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Politics and Opinion in Crisis: 1678-81.

This book which is based on the author's Blair Worden-supervised Oxford thesis revises a number of orthodoxies concerning the politics of the Exclusion period. Most notably, the view that Mark Knights most persistently challenges is that associated with James Jones and Richard Ashcraft. According to this view, the period 1678-81 saw a political crisis in which the "(Whig) party formed itself around the single issue of exclusion, and placed itself under the leadership of the Earl of Shaftesbury, who used an unprecedented degree of party management and organisation" (p. 7). The author is, however, almost as emphatic in rejecting what might be described as the continuity" approach to seventeenth-century English political history most recently presented by Jonathan Scott. According to this view, the political crisis of the late seventies had a lot in common with those of the pre-Civil War period with respect to both the issues in dispute and the political structures in which they occurred. In Scott's view, the matters most strenuously disputed before and after the Civil War were popery, arbitrary government, and relations with France, and in both periods disputes took place between and among "competing factions," (p. 10) not political parties in the modem sense of the term.

Knights's study steers a careful and judicious path between these competing views and develops persuasively a re-interpretation of what has long been labelled the "Exclusion Crisis." In the first part of this book, Knights focuses on Parliament and the court and he argues that the crisis was about a range of issues surrounding the succession problem and not just about exclusion. The expedients considered by politicians between 1678 and 1681 included plans to limit the powers of a catholic king," (p. 53) a royal divorce, an association of Protestants, the legitimization of Monmouth or a regency, with Exclusion attracting broad support only late in 1680. While Knights does not reject out of hand the role of ideology in this period, he does see both parliamentary and court politics largely in terms of factions. The weakness of the court, the highly personal and factional nature of contemporary politics, the competing interests of the French and Dutch interests are all at least as important ideology in shaping the crisis. Furthermore, he argues, Shaftesbury's role as the party chief has been greatly exaggerated and even the term "Whig" itself should be "reserved for the ideological remnant of the opposition to the court in 1681" (p. 144). Neither of the term "Whig" or "Tory" were commonly used before 1681 and this language, he suggests, is better employed to "describe the outcome of the crisis" (p. 356) not its cause, or even its course.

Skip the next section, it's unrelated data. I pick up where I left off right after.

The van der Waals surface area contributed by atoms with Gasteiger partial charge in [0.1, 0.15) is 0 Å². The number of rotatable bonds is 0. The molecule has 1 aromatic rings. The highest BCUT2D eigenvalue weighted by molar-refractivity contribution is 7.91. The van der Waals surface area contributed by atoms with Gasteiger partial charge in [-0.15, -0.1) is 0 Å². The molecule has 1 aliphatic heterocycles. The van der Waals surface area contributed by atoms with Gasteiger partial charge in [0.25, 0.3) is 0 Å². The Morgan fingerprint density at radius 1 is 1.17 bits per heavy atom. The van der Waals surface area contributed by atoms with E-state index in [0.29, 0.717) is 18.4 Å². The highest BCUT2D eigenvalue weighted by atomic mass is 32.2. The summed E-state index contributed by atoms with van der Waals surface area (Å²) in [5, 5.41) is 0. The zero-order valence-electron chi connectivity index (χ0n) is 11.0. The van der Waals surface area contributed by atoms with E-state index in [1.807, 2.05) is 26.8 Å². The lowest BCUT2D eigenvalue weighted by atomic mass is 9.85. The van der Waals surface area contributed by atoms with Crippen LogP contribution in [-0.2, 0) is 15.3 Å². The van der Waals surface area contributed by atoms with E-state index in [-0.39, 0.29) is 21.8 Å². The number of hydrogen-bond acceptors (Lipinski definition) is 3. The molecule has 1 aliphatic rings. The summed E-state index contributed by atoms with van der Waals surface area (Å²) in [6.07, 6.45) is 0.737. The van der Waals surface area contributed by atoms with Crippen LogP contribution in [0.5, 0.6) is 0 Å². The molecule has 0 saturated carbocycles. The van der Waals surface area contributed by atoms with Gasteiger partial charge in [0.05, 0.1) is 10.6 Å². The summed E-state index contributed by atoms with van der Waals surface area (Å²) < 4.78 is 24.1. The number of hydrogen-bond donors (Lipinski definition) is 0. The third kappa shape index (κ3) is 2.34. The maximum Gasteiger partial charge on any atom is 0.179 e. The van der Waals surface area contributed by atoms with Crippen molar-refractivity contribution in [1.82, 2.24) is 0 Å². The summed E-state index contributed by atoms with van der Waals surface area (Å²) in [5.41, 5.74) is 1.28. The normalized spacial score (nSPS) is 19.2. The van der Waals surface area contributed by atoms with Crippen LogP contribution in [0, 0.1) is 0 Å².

The second part of Knights's study leaves the high politics of the centre and focuses instead on public opinion in the localities during the period of the crisis. Here he argues that "there was both a succession crisis and a crisis about popery and arbitrary government" (p. 53) but that exclusion, along with fear of both poper-y and arbitrary government were all intertwined and almost indistinguishable. The author has studied carefully the propaganda of the period that was aimed at broad public opinion and his analysis of it supports the conclusions he has drawn from his study of high politics. The issues that were at stake in the general elections and in the campaigns of petitions and addresses were about more than exclusion. It was in fact the blend of religious and constitutional issues that led to the emergence of party politics between 1679 and 1681 but in the end it was the "debate about the constitution that provided the crisis with much of its real depth and fire, and gave the period its radicalism" (p. 367).

This is a fine book which no student of the period can afford to ignore. This is not to say, however, that Dr. Knights has got it all right. Take, for instance, his insistence that politics in the early eighties are distinctly different from those of two generations before. It is hard not to see a fundamental continuity throughout the entire seventeenth century when we read the author's assertion that "in 1681 it became possible to characterize the Whigs in religious terms as Calvinists who believed that the Church of England was imperfectly reformed and still contained popish elements" (p. 356). If this is true, then just how different are the 1681 Whigs from Pym's followers forty years before? Then there is his reliance on "fear of popery" as a general, all-purpose category which ebbs and flows during the crisis months under close review -- as throughout the rest of the seventeenth century. Like many other historians, including this reviewer, Knights does not do much with antipopery except call on it to explain "fluctuations in the intensity of the crisis" without really subjecting it to much analysis. What exactly is fear of popery? Is it always the same? Was Pym's fear of popery different from Shaftesbury's? If so, what does this mean for the argument for continuity? If not, then bow exactly were they different?
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Author:Finlayson, Michael
Publication:Canadian Journal of History
Article Type:Book Review
Date:Aug 1, 1996
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